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  • Options for free credit scores are increasing

  • Linzi Hansen of Elk River, Minn., requested her credit report after the Target breach, but the 24-year-old found the report frustrating and incomplete.
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  • Linzi Hansen of Elk River, Minn., requested her credit report after the Target breach, but the 24-year-old found the report frustrating and incomplete.
    No one had told her how to read it, and no credit score was included. "I was taught how to balance a checkbook in school," she said, "but why didn't they tell me how to read a credit report or interpret a credit score?"
    What Hansen and other consumers who get a credit report are discovering is that it doesn't include a credit score, the all-important piece of financial information that is used by banks, mortgage companies and landlords to assess the credit risk of applicants. While it's a powerful enough number to cause consumers to be turned down for a loan, they have had to pay for the privilege of seeing it.
    A credit score typically ranges from 280 to 990 depending on the provider. FICO, for example, ranges from 280 to 850, while VantageScore Solutions, a joint venture of Experian, TransUnion and Equifax, ranges from 500 to 990. Recently, the Consumer Financial Protection Bureau urged credit card companies to start offering free credit scores to their customers.
    Only a few are doing so, including Discover, Barclaycard of Barclays, and First Bankcard of First National Bank of Omaha. Discover cardholders, for example, now receive an updated FICO credit score on each monthly statement.
    "The response from Discover card members has been overwhelmingly positive," said Julie Loeger, senior vice president of brand and acquisition at Discover.
    Darryl Dahlheimer of LSS Financial Counseling in Minneapolis thinks the expansion of free credit score availability is good, but he's leery of companies that may offer them with a catch. "Don't do it if you have to pay an annual fee or a higher interest rate just to get the free credit score," he said.
    Getting a free FICO score from a credit card is a new occurrence, but similar scores from competitors such as Vantage have been offered free for much longer, said John Ulzheimer, president of consumer education at CreditSesame.com.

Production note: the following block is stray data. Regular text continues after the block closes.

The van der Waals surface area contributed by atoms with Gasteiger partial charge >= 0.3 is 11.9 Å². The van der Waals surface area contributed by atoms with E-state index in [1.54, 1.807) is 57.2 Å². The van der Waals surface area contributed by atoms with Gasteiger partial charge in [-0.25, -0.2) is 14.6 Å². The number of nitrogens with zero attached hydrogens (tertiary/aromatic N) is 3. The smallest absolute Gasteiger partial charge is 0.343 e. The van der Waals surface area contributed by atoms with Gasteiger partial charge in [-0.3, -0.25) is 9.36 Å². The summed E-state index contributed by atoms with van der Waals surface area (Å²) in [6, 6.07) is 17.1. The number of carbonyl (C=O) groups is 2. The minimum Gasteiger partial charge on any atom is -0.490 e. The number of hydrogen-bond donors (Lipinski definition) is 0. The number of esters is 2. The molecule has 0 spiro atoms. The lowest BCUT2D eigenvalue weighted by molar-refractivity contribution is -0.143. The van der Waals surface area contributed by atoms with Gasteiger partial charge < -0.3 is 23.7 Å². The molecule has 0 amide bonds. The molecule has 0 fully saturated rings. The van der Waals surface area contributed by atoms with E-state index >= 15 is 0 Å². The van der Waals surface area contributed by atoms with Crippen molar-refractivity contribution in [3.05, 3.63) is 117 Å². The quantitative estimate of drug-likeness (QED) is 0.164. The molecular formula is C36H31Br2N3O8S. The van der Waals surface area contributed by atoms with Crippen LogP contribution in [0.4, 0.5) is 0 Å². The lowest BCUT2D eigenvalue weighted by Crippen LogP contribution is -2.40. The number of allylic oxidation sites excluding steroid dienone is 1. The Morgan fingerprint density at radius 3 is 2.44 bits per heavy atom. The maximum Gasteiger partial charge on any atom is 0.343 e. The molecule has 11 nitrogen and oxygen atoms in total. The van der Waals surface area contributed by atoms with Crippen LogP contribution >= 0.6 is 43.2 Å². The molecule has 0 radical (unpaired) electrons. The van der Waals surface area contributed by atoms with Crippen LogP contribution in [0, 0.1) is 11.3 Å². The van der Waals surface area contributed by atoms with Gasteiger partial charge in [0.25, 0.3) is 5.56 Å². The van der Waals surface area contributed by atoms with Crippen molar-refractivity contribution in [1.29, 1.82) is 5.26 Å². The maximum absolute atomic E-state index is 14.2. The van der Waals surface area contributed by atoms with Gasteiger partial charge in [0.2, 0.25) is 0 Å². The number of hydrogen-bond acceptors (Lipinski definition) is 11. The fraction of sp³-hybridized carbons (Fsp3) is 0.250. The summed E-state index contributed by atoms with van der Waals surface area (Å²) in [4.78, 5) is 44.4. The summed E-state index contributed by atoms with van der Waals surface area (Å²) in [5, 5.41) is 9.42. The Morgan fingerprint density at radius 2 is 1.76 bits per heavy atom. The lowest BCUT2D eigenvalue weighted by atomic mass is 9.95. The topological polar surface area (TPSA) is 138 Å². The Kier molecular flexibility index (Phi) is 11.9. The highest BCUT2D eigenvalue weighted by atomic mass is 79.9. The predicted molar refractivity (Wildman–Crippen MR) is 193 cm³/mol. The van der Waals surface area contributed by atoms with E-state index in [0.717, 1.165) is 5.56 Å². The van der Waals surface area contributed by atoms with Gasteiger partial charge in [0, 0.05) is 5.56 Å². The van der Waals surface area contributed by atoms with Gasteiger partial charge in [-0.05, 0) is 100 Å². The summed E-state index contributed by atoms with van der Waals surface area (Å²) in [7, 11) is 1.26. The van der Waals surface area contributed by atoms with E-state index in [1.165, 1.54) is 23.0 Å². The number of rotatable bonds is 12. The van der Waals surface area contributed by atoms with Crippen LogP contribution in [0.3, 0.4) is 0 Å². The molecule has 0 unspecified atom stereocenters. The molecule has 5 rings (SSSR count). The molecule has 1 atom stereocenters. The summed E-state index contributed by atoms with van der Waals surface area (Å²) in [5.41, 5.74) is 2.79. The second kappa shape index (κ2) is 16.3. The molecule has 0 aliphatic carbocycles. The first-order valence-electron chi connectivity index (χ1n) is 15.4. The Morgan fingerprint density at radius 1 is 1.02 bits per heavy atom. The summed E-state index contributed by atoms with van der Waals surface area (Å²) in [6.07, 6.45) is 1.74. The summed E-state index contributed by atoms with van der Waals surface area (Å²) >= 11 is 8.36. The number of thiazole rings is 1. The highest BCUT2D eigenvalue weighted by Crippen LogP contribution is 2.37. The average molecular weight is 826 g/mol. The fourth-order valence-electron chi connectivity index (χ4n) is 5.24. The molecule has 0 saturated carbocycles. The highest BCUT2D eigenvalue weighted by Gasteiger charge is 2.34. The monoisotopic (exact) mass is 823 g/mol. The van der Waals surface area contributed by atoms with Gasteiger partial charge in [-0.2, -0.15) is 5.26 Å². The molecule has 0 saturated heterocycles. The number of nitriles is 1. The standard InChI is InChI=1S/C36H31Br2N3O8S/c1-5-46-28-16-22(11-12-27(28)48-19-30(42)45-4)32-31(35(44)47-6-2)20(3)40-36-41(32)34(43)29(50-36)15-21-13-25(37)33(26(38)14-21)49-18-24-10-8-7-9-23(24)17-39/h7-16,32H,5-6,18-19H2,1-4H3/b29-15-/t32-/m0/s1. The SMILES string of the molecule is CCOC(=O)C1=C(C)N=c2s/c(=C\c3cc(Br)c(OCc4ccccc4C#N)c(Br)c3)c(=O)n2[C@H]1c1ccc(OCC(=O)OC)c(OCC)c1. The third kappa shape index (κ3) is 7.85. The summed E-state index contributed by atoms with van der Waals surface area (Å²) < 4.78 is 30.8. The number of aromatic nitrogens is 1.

Ulzheimer expects the number of credit card companies or other financial institutions, such as mortgage companies, offering free FICO credit scores to expand. Even though companies offering the free FICO scores are paying parent company Fair Isaac for the service, they may see other benefits if customers request cheaper online statements or a reduction in inactive or closed accounts.
    FICO senior consumer credit specialist Anthony Sprauve said that FICO is working with every major credit card company, banks, mortgage companies and auto lenders to get them to offer free FICO scores as part of their service.
    Currently, about 30 million consumers are getting free FICO score access, although anyone can pay $20 to see their scores at MyFico.com. Free scores that are available at sites such as Credit.com, CreditKarma.com, CreditSesame.com and Quizzle.com are not from FICO and probably use a slightly different scoring system.
    Ulzheimer warns consumers that sites such as FreeCreditScore.com, FreeCreditReport.com or FreeScore.com find a way to charge for their service, sometimes up to $30 per month.
    The debate about which scoring system is best continues. FICO says that 90 of the 100 largest U.S. financial institutions use its score to make consumer credit decisions. Dahlheimer said the FICO is usually the best one because of its ever-improving calculations, but Ulzheimer said that FICO is clearly concerned about Vantage's competition or it wouldn't be offering free consumer access for the first time.
    What's a good score? While 700 to 720 used to be the benchmark, Ulzheimer said that with multiple scoring systems, consumers should strive for a score of 780 or higher. "If your score is below that, you have some work to do," he said.
    As for ultra-vigilant consumers who worry that checking credit scores regularly will lower the number due to "too many inquiries," Sprauve said it has no impact.
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